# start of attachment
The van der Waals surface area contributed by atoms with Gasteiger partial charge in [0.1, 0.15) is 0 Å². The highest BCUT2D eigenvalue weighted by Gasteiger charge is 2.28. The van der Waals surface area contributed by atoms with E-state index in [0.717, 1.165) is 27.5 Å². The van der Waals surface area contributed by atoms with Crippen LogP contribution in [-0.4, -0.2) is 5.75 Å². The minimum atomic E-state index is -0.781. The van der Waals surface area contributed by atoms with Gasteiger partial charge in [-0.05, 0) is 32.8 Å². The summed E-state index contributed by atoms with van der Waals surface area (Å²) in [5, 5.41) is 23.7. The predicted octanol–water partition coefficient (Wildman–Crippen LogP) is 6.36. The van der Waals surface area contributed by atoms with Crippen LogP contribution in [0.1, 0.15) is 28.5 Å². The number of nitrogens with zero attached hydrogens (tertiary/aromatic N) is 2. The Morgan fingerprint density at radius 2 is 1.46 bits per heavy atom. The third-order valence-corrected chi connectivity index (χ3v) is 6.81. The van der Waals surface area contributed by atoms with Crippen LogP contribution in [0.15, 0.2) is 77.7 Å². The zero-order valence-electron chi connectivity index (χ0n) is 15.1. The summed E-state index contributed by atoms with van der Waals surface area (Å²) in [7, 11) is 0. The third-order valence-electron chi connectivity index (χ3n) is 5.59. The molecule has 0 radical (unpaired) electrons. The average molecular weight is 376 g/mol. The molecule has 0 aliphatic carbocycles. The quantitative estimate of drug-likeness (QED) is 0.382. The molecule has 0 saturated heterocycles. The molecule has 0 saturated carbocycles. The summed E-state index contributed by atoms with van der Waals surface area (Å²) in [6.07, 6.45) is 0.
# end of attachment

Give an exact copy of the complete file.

The van der Waals surface area contributed by atoms with Gasteiger partial charge in [0.1, 0.15) is 0 Å². The highest BCUT2D eigenvalue weighted by Gasteiger charge is 2.28. The van der Waals surface area contributed by atoms with E-state index in [0.717, 1.165) is 27.5 Å². The van der Waals surface area contributed by atoms with Crippen LogP contribution in [-0.4, -0.2) is 5.75 Å². The minimum atomic E-state index is -0.781. The van der Waals surface area contributed by atoms with Gasteiger partial charge in [-0.05, 0) is 32.8 Å². The summed E-state index contributed by atoms with van der Waals surface area (Å²) in [5, 5.41) is 23.7. The predicted octanol–water partition coefficient (Wildman–Crippen LogP) is 6.36. The van der Waals surface area contributed by atoms with Crippen LogP contribution in [0.1, 0.15) is 28.5 Å². The number of nitrogens with zero attached hydrogens (tertiary/aromatic N) is 2. The Morgan fingerprint density at radius 2 is 1.46 bits per heavy atom. The third-order valence-corrected chi connectivity index (χ3v) is 6.81. The van der Waals surface area contributed by atoms with Crippen LogP contribution in [0.15, 0.2) is 77.7 Å². The zero-order valence-electron chi connectivity index (χ0n) is 15.1. The summed E-state index contributed by atoms with van der Waals surface area (Å²) in [7, 11) is 0. The third-order valence-electron chi connectivity index (χ3n) is 5.59. The molecule has 0 radical (unpaired) electrons. The average molecular weight is 376 g/mol. The molecule has 0 aliphatic carbocycles. The quantitative estimate of drug-likeness (QED) is 0.382. The molecule has 0 saturated heterocycles. The molecule has 0 saturated carbocycles. The summed E-state index contributed by atoms with van der Waals surface area (Å²) in [6.07, 6.45) is 0.